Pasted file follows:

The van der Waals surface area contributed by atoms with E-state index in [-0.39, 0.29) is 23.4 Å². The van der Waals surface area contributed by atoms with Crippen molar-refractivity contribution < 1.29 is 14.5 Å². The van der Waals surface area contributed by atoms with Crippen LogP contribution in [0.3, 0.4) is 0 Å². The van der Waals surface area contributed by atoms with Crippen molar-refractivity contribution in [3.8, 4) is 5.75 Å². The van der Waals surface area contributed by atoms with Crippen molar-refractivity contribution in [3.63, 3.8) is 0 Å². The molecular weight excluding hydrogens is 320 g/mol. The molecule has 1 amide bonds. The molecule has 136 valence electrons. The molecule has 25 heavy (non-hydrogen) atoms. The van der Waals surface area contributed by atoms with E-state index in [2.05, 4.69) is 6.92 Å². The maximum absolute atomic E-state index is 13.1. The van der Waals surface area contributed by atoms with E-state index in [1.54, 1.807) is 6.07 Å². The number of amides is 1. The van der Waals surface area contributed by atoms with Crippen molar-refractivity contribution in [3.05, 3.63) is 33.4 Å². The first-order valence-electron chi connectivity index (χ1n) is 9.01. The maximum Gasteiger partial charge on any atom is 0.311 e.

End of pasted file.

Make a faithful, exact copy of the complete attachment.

The van der Waals surface area contributed by atoms with E-state index in [-0.39, 0.29) is 23.4 Å². The van der Waals surface area contributed by atoms with Crippen molar-refractivity contribution < 1.29 is 14.5 Å². The van der Waals surface area contributed by atoms with Crippen LogP contribution in [0.3, 0.4) is 0 Å². The van der Waals surface area contributed by atoms with Crippen molar-refractivity contribution in [3.8, 4) is 5.75 Å². The van der Waals surface area contributed by atoms with Crippen molar-refractivity contribution in [3.63, 3.8) is 0 Å². The molecular weight excluding hydrogens is 320 g/mol. The molecule has 1 amide bonds. The molecule has 136 valence electrons. The molecule has 25 heavy (non-hydrogen) atoms. The van der Waals surface area contributed by atoms with E-state index in [2.05, 4.69) is 6.92 Å². The maximum absolute atomic E-state index is 13.1. The van der Waals surface area contributed by atoms with E-state index in [1.54, 1.807) is 6.07 Å². The number of amides is 1. The van der Waals surface area contributed by atoms with Crippen molar-refractivity contribution in [3.05, 3.63) is 33.4 Å². The first-order valence-electron chi connectivity index (χ1n) is 9.01. The maximum Gasteiger partial charge on any atom is 0.311 e.